My little wristband let me I to the nicu. I’d never been in a NICU before. It was dark and quiet, and I could see how alone each baby was. Something I’d learn was far from true but the people couldn’t be seen. His little feet were a poked up mess but I was grateful for the thorough checks on his health. The monitors all glowing and beeping their little rhythms would become the song of our stay, constantly reminding us that he wasn’t out of the woods yet but that there was as much safety as we could ask for.
And then a new sound erupted making me jolt up out of the trance I was in holding those little toes.
It was mom, she’d gotten to the house with the girls but something was wrong, it was November and the house was sitting at 50 degrees. Cade rushed home thinking she had accidentally turned the heat off, only to discover everything was falling apart; the ac, the water heater, and both furnaces were all dead and we had no choice but to replace them all immediately. What are the chances?
NICU baby and no safe place to go home to, with a grandma and two little girls freezing and worrying about their parents and new baby brother. People sometimes forget that the kids feel things too. They know. They experience the hardships as much as we do. In fact, I remember why she was crying now…
I couldn’t find her and I was getting more and more sick trying to calm out to her. Finally I had no choice but to try to get up to look for our little girl, worrying a little that she might need something. But the more I drug my body around and used all of that energy I didn’t have the more and more sick I got and the more frustrated and angry I was getting too. I could feel that tightness in my chest and my blood was starting to boil. I was sick darnit, just answer! Why do i have to crawl all over?!
And there she was. Crying on the floor of her room. I asked why she hadn’t answered me and she threw a fit that she couldn’t find shoes to wear to church.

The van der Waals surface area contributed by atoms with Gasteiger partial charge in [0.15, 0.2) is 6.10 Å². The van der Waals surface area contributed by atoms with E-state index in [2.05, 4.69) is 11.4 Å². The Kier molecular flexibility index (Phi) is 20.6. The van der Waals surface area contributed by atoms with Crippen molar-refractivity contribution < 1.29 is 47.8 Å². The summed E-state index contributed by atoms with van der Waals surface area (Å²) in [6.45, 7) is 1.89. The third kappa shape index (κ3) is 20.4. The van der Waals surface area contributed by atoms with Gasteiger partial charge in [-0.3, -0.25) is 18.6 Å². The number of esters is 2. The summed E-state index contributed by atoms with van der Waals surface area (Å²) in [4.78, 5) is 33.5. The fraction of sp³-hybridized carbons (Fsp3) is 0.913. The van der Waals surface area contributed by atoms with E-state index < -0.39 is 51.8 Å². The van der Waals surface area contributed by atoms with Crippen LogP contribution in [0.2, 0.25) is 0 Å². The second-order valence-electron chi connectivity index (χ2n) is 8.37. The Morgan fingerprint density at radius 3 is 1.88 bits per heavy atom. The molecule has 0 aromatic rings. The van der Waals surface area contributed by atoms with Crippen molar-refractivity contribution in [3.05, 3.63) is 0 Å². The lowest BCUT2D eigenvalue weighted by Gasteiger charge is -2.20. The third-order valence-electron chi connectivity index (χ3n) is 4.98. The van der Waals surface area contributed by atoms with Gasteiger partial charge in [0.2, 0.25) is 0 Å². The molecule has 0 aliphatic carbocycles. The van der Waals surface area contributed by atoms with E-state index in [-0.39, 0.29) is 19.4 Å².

Are you kidding me?
I’ve now thrown my guts up looking for you and you have three different shoes that work!!
She sobbed harder.
And I snapped.
As I heard the words slice through the air I felt it, felt that gross feeling of, you’re not acting you’re reacting. You’re not loving her, you’re hurting her.
I felt shame. And sometimes shame makes us act worse because we don’t want to humbly calm down and admit we are wrong, especially when their wrong actions started it.
But this one time I did. I crumbled. I apologized and just held her. And then she told me the truth.
Why are so sick? Are you dying? Why are you going back to the hospital?
I hate that they saw me so broken. I hate that they worried and hurt for me. I hate that I couldn’t even a little bit be a mother. I hate that our 8 and 5 year old were making their own breakfasts and lunches and taking care of each other while I laid on the couch.
But I’m grateful. Grateful they saw me survive. Grateful they learned how to pull together in crises instead of just letting others take care of them. Families, especially ones with kids need a chance to work together in the fire and not just depend on others to carry them through. There’s strength, blessings and talents that couldn’t come about in any other way.
But the fear was real. And it was real again whole we were at the hospital. So we knew what to do, get them to the hospital and be one, one as a family even in the hard stuff.